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Accrued Revenue Impact for Businesses

Accrued income is an important concept for businesses working on long-term projects.

Businesses can accurately record revenue where they offer long-term services. Accrual accounting helps these businesses to record income and expense with matching entries and reflect an accurate financial position.

Accrual accounting practice is also subject to bias and manipulation. Managers can easily distort revenue figures and show artificial growth. Therefore, a business must follow accrual accounting practices carefully.

Since cash businesses record an income or expense entry when they receive cash, they do not use accrued revenue.

Businesses would require distinctive analysis to follow the exact cash flow for businesses following accrual accounting principles.

Deferred Revenue Impact for Businesses

Deferred revenue is the total opposite of accrued revenue. Here, a business receives payment in advance and it should provide goods/services as an obligation.

It means a business can utilize cash received in advance to make inventory purchases and other working capital requirements.

Again, a business must carefully practice unearned or deferred income practices. It should only record certain profits and amounts that can be reasonably estimated.

Although unearned income offers a cash buffer to a business, there is always an element of uncertainty. Customers can cancel their orders or can be unhappy with the final outcome of the project which may result in the loss of total income.

Accounting for Accrued Revenue

Accrued income is recorded as a short-term asset under accounts receivable in the balance sheet of a business.

When a business earns accrued income but the payment has not yet been received, it will record the following journal entry:

AccountDebitCredit
Accrued Revenue$ XXXX 
Income Account $ XXXX

When the business receives cash, the reversal journal entry will be:

AccountDebitCredit
Cash/Bank Account$ XXXX 
Accrued Revenue $ XXXX

Similarly, a business can record all payments against accrued income.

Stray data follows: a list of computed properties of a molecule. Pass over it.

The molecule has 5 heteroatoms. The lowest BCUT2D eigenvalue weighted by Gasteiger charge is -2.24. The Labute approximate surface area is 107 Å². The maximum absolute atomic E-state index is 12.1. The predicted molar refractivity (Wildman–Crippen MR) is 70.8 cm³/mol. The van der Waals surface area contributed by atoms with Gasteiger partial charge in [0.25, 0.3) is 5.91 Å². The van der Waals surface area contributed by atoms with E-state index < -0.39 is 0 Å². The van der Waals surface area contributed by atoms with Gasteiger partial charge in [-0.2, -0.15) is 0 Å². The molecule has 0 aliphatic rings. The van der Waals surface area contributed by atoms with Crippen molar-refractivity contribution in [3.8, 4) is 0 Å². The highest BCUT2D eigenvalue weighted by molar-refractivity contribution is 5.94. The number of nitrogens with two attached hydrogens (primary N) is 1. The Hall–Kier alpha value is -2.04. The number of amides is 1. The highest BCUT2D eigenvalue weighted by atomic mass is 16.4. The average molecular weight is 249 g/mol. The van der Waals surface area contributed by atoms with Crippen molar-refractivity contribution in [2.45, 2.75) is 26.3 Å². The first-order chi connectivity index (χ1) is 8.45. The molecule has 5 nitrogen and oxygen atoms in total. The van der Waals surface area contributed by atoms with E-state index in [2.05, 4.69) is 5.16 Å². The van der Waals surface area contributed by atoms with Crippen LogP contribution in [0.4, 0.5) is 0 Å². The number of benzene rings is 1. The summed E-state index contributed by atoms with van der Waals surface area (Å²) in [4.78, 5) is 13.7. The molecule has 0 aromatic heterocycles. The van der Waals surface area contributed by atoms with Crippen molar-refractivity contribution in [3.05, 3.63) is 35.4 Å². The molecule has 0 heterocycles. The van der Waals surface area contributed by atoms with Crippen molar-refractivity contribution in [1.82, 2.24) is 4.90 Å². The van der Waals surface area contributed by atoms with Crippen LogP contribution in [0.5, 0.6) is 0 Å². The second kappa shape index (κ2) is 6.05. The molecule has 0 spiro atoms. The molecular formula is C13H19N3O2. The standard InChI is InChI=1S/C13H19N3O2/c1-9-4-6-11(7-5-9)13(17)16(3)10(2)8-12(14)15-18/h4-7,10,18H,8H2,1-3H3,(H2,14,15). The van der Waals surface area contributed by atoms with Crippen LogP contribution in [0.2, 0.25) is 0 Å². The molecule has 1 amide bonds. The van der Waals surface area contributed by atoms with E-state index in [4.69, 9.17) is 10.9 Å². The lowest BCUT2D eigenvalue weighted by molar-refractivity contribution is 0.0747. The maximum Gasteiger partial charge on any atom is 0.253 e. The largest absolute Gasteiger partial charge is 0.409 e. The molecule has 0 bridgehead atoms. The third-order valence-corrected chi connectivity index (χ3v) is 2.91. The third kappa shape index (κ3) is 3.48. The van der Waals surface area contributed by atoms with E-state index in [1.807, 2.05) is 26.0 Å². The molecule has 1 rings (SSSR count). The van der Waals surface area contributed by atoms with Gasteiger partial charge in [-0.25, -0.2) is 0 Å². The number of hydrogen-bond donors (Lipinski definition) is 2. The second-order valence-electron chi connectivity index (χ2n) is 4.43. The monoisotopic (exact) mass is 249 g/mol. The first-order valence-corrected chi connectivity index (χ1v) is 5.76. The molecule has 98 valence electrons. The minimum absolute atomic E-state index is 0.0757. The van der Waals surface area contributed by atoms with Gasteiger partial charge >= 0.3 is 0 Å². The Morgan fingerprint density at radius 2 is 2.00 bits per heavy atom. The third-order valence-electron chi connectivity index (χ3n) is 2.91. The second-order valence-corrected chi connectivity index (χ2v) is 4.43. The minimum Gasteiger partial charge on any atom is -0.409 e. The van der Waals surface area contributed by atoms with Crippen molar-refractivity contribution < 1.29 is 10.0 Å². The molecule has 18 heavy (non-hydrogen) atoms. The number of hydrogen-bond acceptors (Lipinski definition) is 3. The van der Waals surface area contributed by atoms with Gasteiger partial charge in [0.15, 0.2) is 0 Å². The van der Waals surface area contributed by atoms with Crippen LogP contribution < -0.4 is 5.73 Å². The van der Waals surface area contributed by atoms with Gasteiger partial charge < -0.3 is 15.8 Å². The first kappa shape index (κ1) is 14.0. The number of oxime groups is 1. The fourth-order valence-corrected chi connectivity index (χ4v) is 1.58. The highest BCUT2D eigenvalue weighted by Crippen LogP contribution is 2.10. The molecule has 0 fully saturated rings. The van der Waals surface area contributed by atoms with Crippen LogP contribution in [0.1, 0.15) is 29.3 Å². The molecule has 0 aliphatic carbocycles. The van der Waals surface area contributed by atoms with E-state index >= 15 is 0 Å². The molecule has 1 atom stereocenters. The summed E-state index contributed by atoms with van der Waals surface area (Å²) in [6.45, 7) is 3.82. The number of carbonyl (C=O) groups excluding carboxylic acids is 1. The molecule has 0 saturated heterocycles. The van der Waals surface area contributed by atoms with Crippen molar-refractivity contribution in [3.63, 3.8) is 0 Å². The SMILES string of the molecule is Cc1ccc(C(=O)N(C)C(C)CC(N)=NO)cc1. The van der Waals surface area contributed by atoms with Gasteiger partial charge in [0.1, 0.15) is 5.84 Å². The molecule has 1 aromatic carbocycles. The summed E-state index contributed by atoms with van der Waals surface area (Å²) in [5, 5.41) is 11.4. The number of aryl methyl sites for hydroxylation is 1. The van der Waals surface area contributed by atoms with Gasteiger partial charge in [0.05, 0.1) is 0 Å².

Accounting for Deferred Revenue

Deferred income is recorded as a short-term liability for a business. As the business fulfills its obligation, it removes the liability and records earned revenue.

When a business receives cash in advance, it will record the following journal entry:

AccountDebitCredit
Cash/Bank Account$ XXXX 
Deferred Revenue $ XXXX

As the business reaches a contract milestone, it will reduce the liability of deferred income with the following journal entry:

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AccountDebitCredit
Deferred Revenue$ XXXX 
Revenue Account $ XXXX

At the end of the project, the liability should reflect zero balance and the revenue account should reflect the full income.

Accrued Revenue Vs Deferred Revenue – Key Differences

Accrued and deferred revenues act contrastingly. Therefore, their implications and accounting recognitions are also contrasting.

Definition and Concept

Accrued income is earned income where a business has provided goods or services but the payment hasn’t been received.

Contrarily, deferred income is unearned revenue where a business has received payment but the goods or services have not been delivered yet.

Accruals oblige a customer to pay the service provider. Conversely, deferrals oblige a service provider to provide goods or services as agreed.

Accounting Recognition

Accrued revenue is recorded as a short-term asset in the balance sheet. It is the total accounts receivable for a business.

Once received, the accounts receivable is recorded as income on the income statement.

Deferred income is recorded as a short-term liability in the balance sheet of a business. As the business completes its obligation, it records income in the income statement.

Working Mechanism

Accrued revenue is an asset. A debit entry increases it whenever goods or services are delivered and the payment is accrued.

On the other hand, deferred revenue is a liability. It offers advance cash to a business that helps keep the cash flow smooth.

A credit entry will increase deferred revenue and a debit entry will decrease it.

Both types of revenue offer contrasting benefits in terms of cash and management.

Impact on Business

Accrued revenue is an asset. However, it deprives of cash as the customer delays the payment after receiving goods/services.

Contrarily, deferred or unearned revenue offers advance cash and helps in cash flow management. Though it increases the short-term liabilities of a business.

Pros and Cons for the Business

Accrued revenue and deferred income both help a business follow accrual accounting principles. A business can implement the matching entries principle to accurately represents its balance sheet and income statement.

Accrued income increases the assets of a business but does not offer advance cash. Contrarily, deferred income increases the liability of a business but provides advance cash to a business.